Leaving my village
In this blog I want to tell you about leaving Burkina Faso. After Camp GLOW I returned to my village for a few days to pack up the things I would be taking home and to get the house ready for my replacement. Lindsay, the woman who will be moving into my house and spending the next two years working there is, amazingly, from the Cleveland area! Here is another example of how common coincidences are. Peace Corps sends you to a small country in West Africa, and the person you are replacing is practically a neighbor, not only from the same state, but from another suburb of Cleveland. Here we are, together. As you can see, she is much younger than I am.
On the day before I left my site I wanted to have a chance to say goodbye to people I had worked with over the two years and to throw a party for the neighborhood. I asked my community homologue if she would be willing to organize it for me. I started passing out invitations before I went to Camp GLOW. We had the party in the courtyard of my good friends and neighbors, the Taogo family. A group of women started preparations on Thursday by baking "cake," small pieces of a sweet dough that is deep fat fried.
On Friday they made shrimp chips and the hot pepper sauce (to add to the sauce, as we might add pepper) They also fried the fish for the sauce.
One woman was occupied with cutting up the greens for the sauce.
A couple of young men got the job of killing and preparing the chickens for the pot.
On Saturday there were about 10 women working all morning. They put a measure of each of the kinds of drinks in small plastic sacks. You get a drink by biting off a corner of the sack and sucking out the contents.
The big task was to make the rice. In the end there were four big kettles of it.
The party was announced for 1:00 and I imagined it being rather like an open house with people dropping in. My Burkinabè friends insisted there had to be a ceremony, and I was to be the first speaker. After I thanked the folks for coming, and for being so hospitable for the past two years, I was informed there was to be a toast, and I was to lead it. When everybody had something to drink I said we should drink to friendship between Burkina Faso and the United States.
Then the inspector of the schools presented me with a certificate saying I had done good work in the town. It can’t be a ceremony unless there are certificates…
I received several small gifts which you will see if you come to one of my talks about my experience. Then everybody was served heaping plates of rice and sauce, or spaghetti, or couscous.
The functionaries such as teachers sat together
the men sat together,
the women sat together,and the children sat together.
I was really pleased by the turnout and the chance to bid farewell to folks I have known for the past two years.
Some of the men who work at our one tourist site brought their drums. I thought all you musicians might get a kick out of this photo of the drums sitting in the sun to “warm up.” In our band we will do just about anything to keep our instruments out of the sun!
There was also the man with the stereo system who played popular African music while the drummers drummed along.
The women and children danced to the music.One of the ladies even got this old fellow up to dance.
The next morning I had planned to do some last minute packing, but people kept stopping by. My good friend, Nadine, gave me two sets of clothes, a matching pair of pants and shirt in the Burkinabè style and a dress made from hand woven strip cloth. Here I am wearing it when I went out to dinner in Ouaga.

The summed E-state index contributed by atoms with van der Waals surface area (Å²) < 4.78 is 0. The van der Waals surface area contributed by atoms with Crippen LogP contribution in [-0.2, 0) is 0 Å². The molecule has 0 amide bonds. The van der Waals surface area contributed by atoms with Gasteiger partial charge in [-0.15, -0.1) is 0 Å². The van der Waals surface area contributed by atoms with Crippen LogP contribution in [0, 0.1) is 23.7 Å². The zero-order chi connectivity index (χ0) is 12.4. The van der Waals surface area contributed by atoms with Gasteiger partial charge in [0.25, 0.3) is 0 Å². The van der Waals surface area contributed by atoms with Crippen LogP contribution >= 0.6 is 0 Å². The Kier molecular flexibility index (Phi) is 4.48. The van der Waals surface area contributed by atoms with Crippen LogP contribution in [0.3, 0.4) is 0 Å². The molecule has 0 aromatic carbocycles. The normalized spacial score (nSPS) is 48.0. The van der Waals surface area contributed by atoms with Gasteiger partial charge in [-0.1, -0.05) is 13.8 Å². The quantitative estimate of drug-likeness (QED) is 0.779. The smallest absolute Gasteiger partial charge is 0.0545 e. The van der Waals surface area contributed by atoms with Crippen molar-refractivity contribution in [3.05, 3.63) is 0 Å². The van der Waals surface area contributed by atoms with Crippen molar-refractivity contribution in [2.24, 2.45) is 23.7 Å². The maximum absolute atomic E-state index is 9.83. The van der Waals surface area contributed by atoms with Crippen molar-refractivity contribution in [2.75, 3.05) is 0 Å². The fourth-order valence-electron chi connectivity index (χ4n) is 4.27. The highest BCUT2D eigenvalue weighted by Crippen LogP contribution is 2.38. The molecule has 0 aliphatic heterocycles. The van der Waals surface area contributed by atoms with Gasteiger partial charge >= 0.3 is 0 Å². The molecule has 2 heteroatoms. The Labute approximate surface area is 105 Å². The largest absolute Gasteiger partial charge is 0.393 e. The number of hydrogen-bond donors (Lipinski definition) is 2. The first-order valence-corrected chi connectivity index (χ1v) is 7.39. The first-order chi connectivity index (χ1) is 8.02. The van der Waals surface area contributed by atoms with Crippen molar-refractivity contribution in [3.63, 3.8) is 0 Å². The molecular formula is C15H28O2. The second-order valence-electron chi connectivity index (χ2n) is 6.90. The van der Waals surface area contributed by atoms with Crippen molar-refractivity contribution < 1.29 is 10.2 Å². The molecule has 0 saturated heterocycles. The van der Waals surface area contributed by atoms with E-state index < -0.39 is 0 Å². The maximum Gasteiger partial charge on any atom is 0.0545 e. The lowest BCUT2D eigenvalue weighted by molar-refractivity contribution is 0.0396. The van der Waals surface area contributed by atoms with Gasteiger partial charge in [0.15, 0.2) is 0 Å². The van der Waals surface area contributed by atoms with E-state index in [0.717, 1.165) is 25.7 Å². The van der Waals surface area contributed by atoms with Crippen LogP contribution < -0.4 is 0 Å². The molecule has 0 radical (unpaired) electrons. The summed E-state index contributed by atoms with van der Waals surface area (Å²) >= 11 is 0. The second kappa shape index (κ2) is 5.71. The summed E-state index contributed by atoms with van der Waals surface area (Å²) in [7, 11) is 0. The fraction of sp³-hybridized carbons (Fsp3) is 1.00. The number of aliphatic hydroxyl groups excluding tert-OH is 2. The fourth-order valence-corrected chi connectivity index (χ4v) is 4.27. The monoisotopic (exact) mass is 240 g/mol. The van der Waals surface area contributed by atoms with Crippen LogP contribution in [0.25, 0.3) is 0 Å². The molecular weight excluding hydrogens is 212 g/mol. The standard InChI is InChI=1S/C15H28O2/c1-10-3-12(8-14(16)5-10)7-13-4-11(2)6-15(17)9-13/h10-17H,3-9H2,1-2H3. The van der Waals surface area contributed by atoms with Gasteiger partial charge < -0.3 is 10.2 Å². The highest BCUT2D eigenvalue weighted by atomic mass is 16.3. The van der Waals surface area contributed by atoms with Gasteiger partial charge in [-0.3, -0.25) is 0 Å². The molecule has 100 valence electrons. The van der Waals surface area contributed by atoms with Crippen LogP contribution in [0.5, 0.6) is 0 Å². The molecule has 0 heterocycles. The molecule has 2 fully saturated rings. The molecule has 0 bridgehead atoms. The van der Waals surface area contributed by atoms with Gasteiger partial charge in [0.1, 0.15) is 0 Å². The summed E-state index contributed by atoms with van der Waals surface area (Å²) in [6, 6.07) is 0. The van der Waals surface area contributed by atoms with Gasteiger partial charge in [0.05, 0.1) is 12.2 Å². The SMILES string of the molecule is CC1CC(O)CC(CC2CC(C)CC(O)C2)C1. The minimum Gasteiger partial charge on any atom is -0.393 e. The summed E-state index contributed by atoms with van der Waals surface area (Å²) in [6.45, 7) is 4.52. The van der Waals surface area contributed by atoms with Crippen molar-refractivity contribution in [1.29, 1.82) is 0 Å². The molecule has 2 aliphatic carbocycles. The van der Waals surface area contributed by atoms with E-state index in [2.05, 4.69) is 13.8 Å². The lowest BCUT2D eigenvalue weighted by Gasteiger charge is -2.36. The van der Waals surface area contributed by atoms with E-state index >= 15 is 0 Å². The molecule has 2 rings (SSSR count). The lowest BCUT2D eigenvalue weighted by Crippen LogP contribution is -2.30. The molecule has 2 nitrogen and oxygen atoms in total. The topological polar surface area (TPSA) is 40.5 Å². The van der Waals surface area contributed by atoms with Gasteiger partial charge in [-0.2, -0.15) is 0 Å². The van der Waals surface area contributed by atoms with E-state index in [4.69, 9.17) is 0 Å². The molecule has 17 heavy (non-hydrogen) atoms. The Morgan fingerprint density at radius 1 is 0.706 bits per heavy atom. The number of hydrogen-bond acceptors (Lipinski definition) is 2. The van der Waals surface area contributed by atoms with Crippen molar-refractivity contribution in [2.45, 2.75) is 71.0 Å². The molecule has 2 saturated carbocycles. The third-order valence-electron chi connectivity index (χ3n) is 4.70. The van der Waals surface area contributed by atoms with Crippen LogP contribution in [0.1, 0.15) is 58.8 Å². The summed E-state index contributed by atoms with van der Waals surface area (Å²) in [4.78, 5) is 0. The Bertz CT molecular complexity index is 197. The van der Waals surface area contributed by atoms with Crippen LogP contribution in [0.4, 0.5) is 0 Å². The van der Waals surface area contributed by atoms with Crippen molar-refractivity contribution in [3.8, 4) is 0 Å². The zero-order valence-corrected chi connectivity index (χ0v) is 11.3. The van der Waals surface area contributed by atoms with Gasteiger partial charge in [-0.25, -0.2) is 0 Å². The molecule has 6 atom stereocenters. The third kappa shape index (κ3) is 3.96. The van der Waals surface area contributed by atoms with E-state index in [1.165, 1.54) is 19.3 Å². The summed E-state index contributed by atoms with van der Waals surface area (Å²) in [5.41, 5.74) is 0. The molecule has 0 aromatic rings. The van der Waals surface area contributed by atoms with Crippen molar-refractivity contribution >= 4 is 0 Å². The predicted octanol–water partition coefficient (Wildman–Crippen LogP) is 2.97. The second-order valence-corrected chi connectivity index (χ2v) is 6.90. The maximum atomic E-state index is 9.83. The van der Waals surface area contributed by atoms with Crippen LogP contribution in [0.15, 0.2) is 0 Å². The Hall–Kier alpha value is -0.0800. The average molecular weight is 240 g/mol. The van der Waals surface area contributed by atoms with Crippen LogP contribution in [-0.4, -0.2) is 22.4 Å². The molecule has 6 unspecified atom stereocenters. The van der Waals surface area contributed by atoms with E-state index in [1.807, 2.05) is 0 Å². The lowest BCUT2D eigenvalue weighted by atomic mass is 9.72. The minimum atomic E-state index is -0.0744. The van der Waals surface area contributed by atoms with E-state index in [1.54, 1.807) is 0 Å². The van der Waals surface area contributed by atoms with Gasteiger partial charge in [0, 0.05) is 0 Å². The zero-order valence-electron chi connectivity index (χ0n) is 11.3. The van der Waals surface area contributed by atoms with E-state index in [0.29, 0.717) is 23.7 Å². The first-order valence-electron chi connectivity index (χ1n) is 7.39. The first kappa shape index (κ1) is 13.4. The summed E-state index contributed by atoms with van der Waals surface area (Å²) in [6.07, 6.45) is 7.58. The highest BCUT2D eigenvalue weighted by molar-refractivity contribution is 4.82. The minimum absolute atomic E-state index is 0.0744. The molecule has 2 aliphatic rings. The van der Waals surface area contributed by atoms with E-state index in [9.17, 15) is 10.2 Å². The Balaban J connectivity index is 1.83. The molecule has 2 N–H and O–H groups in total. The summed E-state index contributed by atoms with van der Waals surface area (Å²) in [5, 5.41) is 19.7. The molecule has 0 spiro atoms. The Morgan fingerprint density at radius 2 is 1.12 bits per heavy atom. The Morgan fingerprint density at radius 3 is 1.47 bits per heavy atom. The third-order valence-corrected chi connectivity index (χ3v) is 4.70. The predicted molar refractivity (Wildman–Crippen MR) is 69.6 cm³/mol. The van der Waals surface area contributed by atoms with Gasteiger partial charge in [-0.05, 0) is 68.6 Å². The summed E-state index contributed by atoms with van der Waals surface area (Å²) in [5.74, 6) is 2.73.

I had arranged for a taxi from Ouaga to come pick me up with all the things I had to return. The taxi man arrived a half hour early, and my friends and neighbors came even earlier, so I was not finished with my packing. I ended up throwing things in a couple of suit cases to deal with in Ouaga. The taxi-man took this picture of me with my Burkinabè family just as I was about to leave.
In Ouaga I went out to dinner with the friends in the picture above. These are the folks who had been so hospitable to me, taking me to Tabaski and out to see the wet lands around the reservoir for Ouaga. They gave me this stunning dress that I wore to the swearing in of the new volunteers. Here I am with the woman who will replace me at my site, Lindsay.
I had lunch with another friend who gave me this very comfortable dress. This is the woman who is one of the script writers for the soap operas to change behavior,
I also wore it for the final Peace Corps event for volunteers who are finishing their service. There were eight of us finishing our service that week.
After the staff reminisced about us, and we were given Peace Corps pins and badges. The main thing people had to say about me were related to my age. Let me tell you, retirees, Peace Corps is a great thing to do if you still have your health!
The very last thing before going to the airport was having dinner at the fancy restaurant near the transit house. There were six volunteers enjoying the meal, but I did not get everybody in the shot.
FYI I made it back to the USA with a minimum of problems. We sat on the runway at JFK in New York for nearly an hour, waiting for there to be a gate where we could disembark. Fortunately I had lots of time between flights so I did not panic. It is good to be home!
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One final note. I will be giving talks to various groups over the next few months and if you know of a group who would like to hear something about Burkina Faso and serving in the Peace Corps, I would be happy to arrange a talk and slide show (no speaker’s fee) for you. Drop me an e-mail and we can make arrangements. Thanks for your encouragement and for reading this blog.